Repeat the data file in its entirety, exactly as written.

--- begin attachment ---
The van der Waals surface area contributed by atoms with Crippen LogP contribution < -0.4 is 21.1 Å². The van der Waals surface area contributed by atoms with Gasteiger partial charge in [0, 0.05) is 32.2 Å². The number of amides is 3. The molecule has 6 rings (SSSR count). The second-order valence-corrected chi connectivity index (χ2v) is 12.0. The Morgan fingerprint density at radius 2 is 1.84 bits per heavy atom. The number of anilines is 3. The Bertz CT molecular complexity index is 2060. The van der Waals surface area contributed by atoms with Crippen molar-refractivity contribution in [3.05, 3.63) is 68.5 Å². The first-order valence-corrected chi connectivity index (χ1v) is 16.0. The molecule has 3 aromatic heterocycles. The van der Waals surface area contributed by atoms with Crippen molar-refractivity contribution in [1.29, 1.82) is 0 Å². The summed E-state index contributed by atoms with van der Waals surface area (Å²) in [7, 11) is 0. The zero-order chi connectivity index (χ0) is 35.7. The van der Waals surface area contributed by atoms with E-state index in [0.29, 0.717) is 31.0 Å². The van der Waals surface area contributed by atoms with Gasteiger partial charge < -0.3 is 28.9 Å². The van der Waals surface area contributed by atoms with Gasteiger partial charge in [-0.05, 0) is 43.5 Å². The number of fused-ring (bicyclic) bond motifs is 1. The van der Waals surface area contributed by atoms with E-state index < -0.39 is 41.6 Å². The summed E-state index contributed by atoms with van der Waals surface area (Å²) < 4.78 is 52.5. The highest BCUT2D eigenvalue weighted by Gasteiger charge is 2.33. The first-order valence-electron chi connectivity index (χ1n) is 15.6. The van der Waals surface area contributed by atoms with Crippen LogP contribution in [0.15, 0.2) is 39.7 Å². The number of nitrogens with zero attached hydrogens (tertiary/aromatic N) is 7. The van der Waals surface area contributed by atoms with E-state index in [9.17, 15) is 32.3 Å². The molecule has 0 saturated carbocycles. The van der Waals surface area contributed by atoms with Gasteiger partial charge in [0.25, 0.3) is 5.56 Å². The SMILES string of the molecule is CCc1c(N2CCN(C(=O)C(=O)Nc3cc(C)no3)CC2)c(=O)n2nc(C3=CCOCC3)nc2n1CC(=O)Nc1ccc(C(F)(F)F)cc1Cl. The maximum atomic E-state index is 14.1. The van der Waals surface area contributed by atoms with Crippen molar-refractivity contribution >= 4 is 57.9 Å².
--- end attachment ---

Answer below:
The van der Waals surface area contributed by atoms with Crippen LogP contribution < -0.4 is 21.1 Å². The van der Waals surface area contributed by atoms with Gasteiger partial charge in [0, 0.05) is 32.2 Å². The number of amides is 3. The molecule has 6 rings (SSSR count). The second-order valence-corrected chi connectivity index (χ2v) is 12.0. The Morgan fingerprint density at radius 2 is 1.84 bits per heavy atom. The number of anilines is 3. The Bertz CT molecular complexity index is 2060. The van der Waals surface area contributed by atoms with Crippen molar-refractivity contribution in [3.05, 3.63) is 68.5 Å². The first-order valence-corrected chi connectivity index (χ1v) is 16.0. The molecule has 3 aromatic heterocycles. The van der Waals surface area contributed by atoms with Crippen molar-refractivity contribution in [1.29, 1.82) is 0 Å². The summed E-state index contributed by atoms with van der Waals surface area (Å²) in [7, 11) is 0. The zero-order chi connectivity index (χ0) is 35.7. The van der Waals surface area contributed by atoms with E-state index in [0.29, 0.717) is 31.0 Å². The van der Waals surface area contributed by atoms with Gasteiger partial charge < -0.3 is 28.9 Å². The van der Waals surface area contributed by atoms with Gasteiger partial charge in [-0.05, 0) is 43.5 Å². The number of fused-ring (bicyclic) bond motifs is 1. The van der Waals surface area contributed by atoms with E-state index < -0.39 is 41.6 Å². The summed E-state index contributed by atoms with van der Waals surface area (Å²) < 4.78 is 52.5. The highest BCUT2D eigenvalue weighted by Gasteiger charge is 2.33. The first-order valence-electron chi connectivity index (χ1n) is 15.6. The van der Waals surface area contributed by atoms with Crippen LogP contribution in [0.15, 0.2) is 39.7 Å². The number of nitrogens with zero attached hydrogens (tertiary/aromatic N) is 7. The van der Waals surface area contributed by atoms with E-state index in [9.17, 15) is 32.3 Å². The molecule has 0 saturated carbocycles. The van der Waals surface area contributed by atoms with Gasteiger partial charge in [0.25, 0.3) is 5.56 Å². The SMILES string of the molecule is CCc1c(N2CCN(C(=O)C(=O)Nc3cc(C)no3)CC2)c(=O)n2nc(C3=CCOCC3)nc2n1CC(=O)Nc1ccc(C(F)(F)F)cc1Cl. The maximum atomic E-state index is 14.1. The van der Waals surface area contributed by atoms with Crippen molar-refractivity contribution >= 4 is 57.9 Å².